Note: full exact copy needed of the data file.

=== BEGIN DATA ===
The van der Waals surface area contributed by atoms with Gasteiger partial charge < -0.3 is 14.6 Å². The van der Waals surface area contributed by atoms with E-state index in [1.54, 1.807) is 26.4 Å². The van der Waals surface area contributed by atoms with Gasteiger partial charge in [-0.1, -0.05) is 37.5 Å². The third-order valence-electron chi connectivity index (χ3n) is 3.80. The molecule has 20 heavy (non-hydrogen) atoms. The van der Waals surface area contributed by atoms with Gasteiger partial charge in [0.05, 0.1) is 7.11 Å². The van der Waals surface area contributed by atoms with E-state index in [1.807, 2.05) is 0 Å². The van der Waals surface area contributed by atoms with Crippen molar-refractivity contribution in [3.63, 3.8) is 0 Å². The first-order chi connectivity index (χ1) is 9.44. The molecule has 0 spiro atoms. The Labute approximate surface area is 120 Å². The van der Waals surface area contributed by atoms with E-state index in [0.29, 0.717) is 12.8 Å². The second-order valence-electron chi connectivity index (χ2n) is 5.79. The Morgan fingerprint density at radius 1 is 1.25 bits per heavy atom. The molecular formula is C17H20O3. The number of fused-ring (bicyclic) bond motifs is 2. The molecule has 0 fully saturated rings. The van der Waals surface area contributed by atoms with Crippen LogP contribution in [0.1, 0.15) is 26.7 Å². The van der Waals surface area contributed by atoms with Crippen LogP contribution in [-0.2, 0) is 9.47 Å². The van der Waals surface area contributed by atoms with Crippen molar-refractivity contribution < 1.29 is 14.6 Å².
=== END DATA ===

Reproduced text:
The van der Waals surface area contributed by atoms with Gasteiger partial charge < -0.3 is 14.6 Å². The van der Waals surface area contributed by atoms with E-state index in [1.54, 1.807) is 26.4 Å². The van der Waals surface area contributed by atoms with Gasteiger partial charge in [-0.1, -0.05) is 37.5 Å². The third-order valence-electron chi connectivity index (χ3n) is 3.80. The molecule has 20 heavy (non-hydrogen) atoms. The van der Waals surface area contributed by atoms with Gasteiger partial charge in [0.05, 0.1) is 7.11 Å². The van der Waals surface area contributed by atoms with E-state index in [1.807, 2.05) is 0 Å². The van der Waals surface area contributed by atoms with Crippen molar-refractivity contribution in [3.63, 3.8) is 0 Å². The first-order chi connectivity index (χ1) is 9.44. The molecule has 0 spiro atoms. The Labute approximate surface area is 120 Å². The van der Waals surface area contributed by atoms with E-state index in [0.29, 0.717) is 12.8 Å². The second-order valence-electron chi connectivity index (χ2n) is 5.79. The Morgan fingerprint density at radius 1 is 1.25 bits per heavy atom. The molecular formula is C17H20O3. The number of fused-ring (bicyclic) bond motifs is 2. The molecule has 0 fully saturated rings. The van der Waals surface area contributed by atoms with Crippen LogP contribution in [0.1, 0.15) is 26.7 Å². The van der Waals surface area contributed by atoms with Crippen LogP contribution in [-0.2, 0) is 9.47 Å². The van der Waals surface area contributed by atoms with Crippen molar-refractivity contribution < 1.29 is 14.6 Å².